A producer's cut: CPAs can play critical role in resolving royalty disputes.
During these disputes, a CPA is often hired to perform a forensic analysis of the books to resolve the matter by determining economic damages. In some cases, the outcome may be surprising because compensation structures can vary significantly in the entertainment industry.
FACTORS TO CONSIDER
There are many factors that can impact the amount of royalties paid to various contributors to a film. One is whether the royalties are based on net profits or first-dollar-gross.
Net profits typically are comprised of the studio's share of revenue, less distribution fees and costs associated with production, prints, promotion and advertising. Salaries and royalties from the film's stars also are deducted to arrive at net profit.
First-dollar-gross represents the gross box-office revenues before the deduction of any expenses.
Net profit participants are often a film's writer, "B-level" talent, the composer and in some cases, the cinematographer. First-dollar-gross participants are typically directors and stars such as Tom Hanks, Cameron Diaz, Brad Pitt and the like.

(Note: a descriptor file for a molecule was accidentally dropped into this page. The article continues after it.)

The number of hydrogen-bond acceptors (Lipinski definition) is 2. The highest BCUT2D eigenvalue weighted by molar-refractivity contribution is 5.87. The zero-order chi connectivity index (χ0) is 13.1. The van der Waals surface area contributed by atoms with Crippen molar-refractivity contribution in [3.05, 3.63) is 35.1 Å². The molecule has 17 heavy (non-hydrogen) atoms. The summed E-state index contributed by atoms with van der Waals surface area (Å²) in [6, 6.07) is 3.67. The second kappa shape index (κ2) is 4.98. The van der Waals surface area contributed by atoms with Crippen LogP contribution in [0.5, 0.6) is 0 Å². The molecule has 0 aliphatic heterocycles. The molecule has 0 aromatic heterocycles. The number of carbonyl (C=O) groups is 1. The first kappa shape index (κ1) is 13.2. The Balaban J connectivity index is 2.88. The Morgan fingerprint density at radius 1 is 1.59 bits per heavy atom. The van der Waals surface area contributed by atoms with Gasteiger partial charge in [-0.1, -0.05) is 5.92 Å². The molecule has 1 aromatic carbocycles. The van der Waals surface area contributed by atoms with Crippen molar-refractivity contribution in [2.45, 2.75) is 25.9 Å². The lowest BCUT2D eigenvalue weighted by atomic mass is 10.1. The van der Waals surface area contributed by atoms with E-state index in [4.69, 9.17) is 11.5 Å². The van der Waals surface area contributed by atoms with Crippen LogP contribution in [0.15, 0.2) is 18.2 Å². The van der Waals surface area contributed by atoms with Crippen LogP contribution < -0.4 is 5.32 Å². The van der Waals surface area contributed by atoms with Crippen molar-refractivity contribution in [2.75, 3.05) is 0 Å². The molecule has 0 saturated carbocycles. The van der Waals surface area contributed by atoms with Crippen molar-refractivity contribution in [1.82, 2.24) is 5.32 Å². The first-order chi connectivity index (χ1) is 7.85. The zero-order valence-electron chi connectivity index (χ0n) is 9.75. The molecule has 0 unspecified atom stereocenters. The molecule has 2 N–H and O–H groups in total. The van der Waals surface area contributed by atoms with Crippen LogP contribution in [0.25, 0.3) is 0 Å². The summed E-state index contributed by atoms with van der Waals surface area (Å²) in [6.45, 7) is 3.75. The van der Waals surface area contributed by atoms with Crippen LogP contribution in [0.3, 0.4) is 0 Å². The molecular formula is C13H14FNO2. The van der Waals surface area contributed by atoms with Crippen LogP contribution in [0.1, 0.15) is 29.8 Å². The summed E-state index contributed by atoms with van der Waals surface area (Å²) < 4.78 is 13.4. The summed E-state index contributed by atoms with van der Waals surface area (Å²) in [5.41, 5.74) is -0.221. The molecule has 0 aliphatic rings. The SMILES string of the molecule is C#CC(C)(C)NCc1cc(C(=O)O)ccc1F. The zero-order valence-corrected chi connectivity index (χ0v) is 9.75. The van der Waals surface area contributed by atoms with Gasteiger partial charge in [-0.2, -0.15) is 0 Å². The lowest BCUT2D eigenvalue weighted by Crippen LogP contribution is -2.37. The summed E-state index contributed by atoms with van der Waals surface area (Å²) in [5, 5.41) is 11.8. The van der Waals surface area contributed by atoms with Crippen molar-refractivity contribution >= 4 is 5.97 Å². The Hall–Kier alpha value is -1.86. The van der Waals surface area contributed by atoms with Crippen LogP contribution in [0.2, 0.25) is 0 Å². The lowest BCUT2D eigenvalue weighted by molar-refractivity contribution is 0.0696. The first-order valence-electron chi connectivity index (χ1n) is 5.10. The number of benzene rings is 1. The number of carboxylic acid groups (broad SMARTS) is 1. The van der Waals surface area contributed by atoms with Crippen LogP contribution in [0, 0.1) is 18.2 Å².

The Motion Picture Association of America reports that Hollywood spent an average of $96 million in 2005 to make and market a film. As a result of such high production and marketing costs, net-profit participants carry a much higher risk than first-dollar-gross participants because they may have contributed to a box office hit and may not see a return for many years, if at all. This is because such high marketing and production costs significantly reduce the net profit, which is the basis used to compute royalties paid to net profit participants
The distribution method, which is typically selected by the studio, also can impact a film's profitability and royalties. Often, disputes will arise on films that did not make widescreen distribution and, as a result, were distributed to a very limited number of screens or went straight to DVD.
A widescreen distribution is critical to a film's profitability because it launches "word-of-mouth" marketing. It is common for studios to see a film experience a loss in the initial domestic theatrical release. The expectation, though, is that a good film will receive a significant amount of momentum through word-of-mouth marketing and critic reviews and will turn a profit either during the international theatrical phase or in the subsequent channels of distribution, such as DVD or cable or network television.
An ongoing legal dispute is Wingnut Films, Ltd. v. Katja Motion Pictures Corp., New Line Cinema Corp., and New Line Productions, Inc.